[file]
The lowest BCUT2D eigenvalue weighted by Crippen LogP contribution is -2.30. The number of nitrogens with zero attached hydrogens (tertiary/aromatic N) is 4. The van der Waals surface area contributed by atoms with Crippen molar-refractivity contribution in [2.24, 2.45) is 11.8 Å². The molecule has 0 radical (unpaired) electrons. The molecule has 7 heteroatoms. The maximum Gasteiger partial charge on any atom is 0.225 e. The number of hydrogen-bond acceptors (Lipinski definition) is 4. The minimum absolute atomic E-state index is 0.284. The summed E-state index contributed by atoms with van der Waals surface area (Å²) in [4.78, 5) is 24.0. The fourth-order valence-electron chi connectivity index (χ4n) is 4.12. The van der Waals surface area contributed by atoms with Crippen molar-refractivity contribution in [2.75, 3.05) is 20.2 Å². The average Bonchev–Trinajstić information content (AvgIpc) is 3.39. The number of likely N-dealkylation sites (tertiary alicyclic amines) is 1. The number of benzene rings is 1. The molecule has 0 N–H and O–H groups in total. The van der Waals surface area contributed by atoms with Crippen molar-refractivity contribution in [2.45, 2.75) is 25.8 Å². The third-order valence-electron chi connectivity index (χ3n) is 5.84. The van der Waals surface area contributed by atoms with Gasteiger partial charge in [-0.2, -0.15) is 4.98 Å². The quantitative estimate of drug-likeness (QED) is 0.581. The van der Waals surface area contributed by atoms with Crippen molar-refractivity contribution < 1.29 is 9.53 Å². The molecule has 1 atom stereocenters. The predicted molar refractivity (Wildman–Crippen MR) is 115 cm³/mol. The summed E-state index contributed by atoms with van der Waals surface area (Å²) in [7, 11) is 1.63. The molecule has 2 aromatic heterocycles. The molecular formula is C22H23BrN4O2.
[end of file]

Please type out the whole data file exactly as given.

The lowest BCUT2D eigenvalue weighted by Crippen LogP contribution is -2.30. The number of nitrogens with zero attached hydrogens (tertiary/aromatic N) is 4. The van der Waals surface area contributed by atoms with Crippen molar-refractivity contribution in [2.24, 2.45) is 11.8 Å². The molecule has 0 radical (unpaired) electrons. The molecule has 7 heteroatoms. The maximum Gasteiger partial charge on any atom is 0.225 e. The number of hydrogen-bond acceptors (Lipinski definition) is 4. The minimum absolute atomic E-state index is 0.284. The summed E-state index contributed by atoms with van der Waals surface area (Å²) in [4.78, 5) is 24.0. The fourth-order valence-electron chi connectivity index (χ4n) is 4.12. The van der Waals surface area contributed by atoms with Crippen molar-refractivity contribution in [2.75, 3.05) is 20.2 Å². The average Bonchev–Trinajstić information content (AvgIpc) is 3.39. The number of likely N-dealkylation sites (tertiary alicyclic amines) is 1. The number of benzene rings is 1. The molecule has 0 N–H and O–H groups in total. The van der Waals surface area contributed by atoms with Crippen molar-refractivity contribution in [2.45, 2.75) is 25.8 Å². The third-order valence-electron chi connectivity index (χ3n) is 5.84. The van der Waals surface area contributed by atoms with Gasteiger partial charge in [-0.2, -0.15) is 4.98 Å². The quantitative estimate of drug-likeness (QED) is 0.581. The van der Waals surface area contributed by atoms with Crippen molar-refractivity contribution < 1.29 is 9.53 Å². The molecule has 1 atom stereocenters. The predicted molar refractivity (Wildman–Crippen MR) is 115 cm³/mol. The summed E-state index contributed by atoms with van der Waals surface area (Å²) in [7, 11) is 1.63. The molecule has 2 aromatic heterocycles. The molecular formula is C22H23BrN4O2.